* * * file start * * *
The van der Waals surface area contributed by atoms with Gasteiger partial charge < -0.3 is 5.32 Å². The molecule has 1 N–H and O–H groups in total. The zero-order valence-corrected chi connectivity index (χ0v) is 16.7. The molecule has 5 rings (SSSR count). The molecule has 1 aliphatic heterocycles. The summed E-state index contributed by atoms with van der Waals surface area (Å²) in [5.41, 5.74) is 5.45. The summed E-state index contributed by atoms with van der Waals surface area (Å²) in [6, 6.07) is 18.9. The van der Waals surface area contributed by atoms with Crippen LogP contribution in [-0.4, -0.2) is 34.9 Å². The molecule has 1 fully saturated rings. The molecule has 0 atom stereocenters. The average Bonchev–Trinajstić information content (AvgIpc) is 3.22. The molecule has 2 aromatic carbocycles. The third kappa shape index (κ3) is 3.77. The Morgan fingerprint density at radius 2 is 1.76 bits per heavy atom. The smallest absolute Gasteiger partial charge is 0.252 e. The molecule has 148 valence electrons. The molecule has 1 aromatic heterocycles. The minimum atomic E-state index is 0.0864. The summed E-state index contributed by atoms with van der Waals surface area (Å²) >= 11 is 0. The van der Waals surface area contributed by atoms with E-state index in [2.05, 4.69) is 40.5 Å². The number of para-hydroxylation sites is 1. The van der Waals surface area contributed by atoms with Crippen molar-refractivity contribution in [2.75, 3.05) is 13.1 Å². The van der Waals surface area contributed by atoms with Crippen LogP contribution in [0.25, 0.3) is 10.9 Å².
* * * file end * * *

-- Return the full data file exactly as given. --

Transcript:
The van der Waals surface area contributed by atoms with Gasteiger partial charge < -0.3 is 5.32 Å². The molecule has 1 N–H and O–H groups in total. The zero-order valence-corrected chi connectivity index (χ0v) is 16.7. The molecule has 5 rings (SSSR count). The molecule has 1 aliphatic heterocycles. The summed E-state index contributed by atoms with van der Waals surface area (Å²) in [5.41, 5.74) is 5.45. The summed E-state index contributed by atoms with van der Waals surface area (Å²) in [6, 6.07) is 18.9. The van der Waals surface area contributed by atoms with Crippen LogP contribution in [-0.4, -0.2) is 34.9 Å². The molecule has 1 fully saturated rings. The molecule has 0 atom stereocenters. The average Bonchev–Trinajstić information content (AvgIpc) is 3.22. The molecule has 2 aromatic carbocycles. The third kappa shape index (κ3) is 3.77. The Morgan fingerprint density at radius 2 is 1.76 bits per heavy atom. The smallest absolute Gasteiger partial charge is 0.252 e. The molecule has 148 valence electrons. The molecule has 1 aromatic heterocycles. The minimum atomic E-state index is 0.0864. The summed E-state index contributed by atoms with van der Waals surface area (Å²) >= 11 is 0. The van der Waals surface area contributed by atoms with E-state index in [2.05, 4.69) is 40.5 Å². The number of para-hydroxylation sites is 1. The van der Waals surface area contributed by atoms with Crippen molar-refractivity contribution in [2.75, 3.05) is 13.1 Å². The van der Waals surface area contributed by atoms with Crippen LogP contribution in [0.25, 0.3) is 10.9 Å².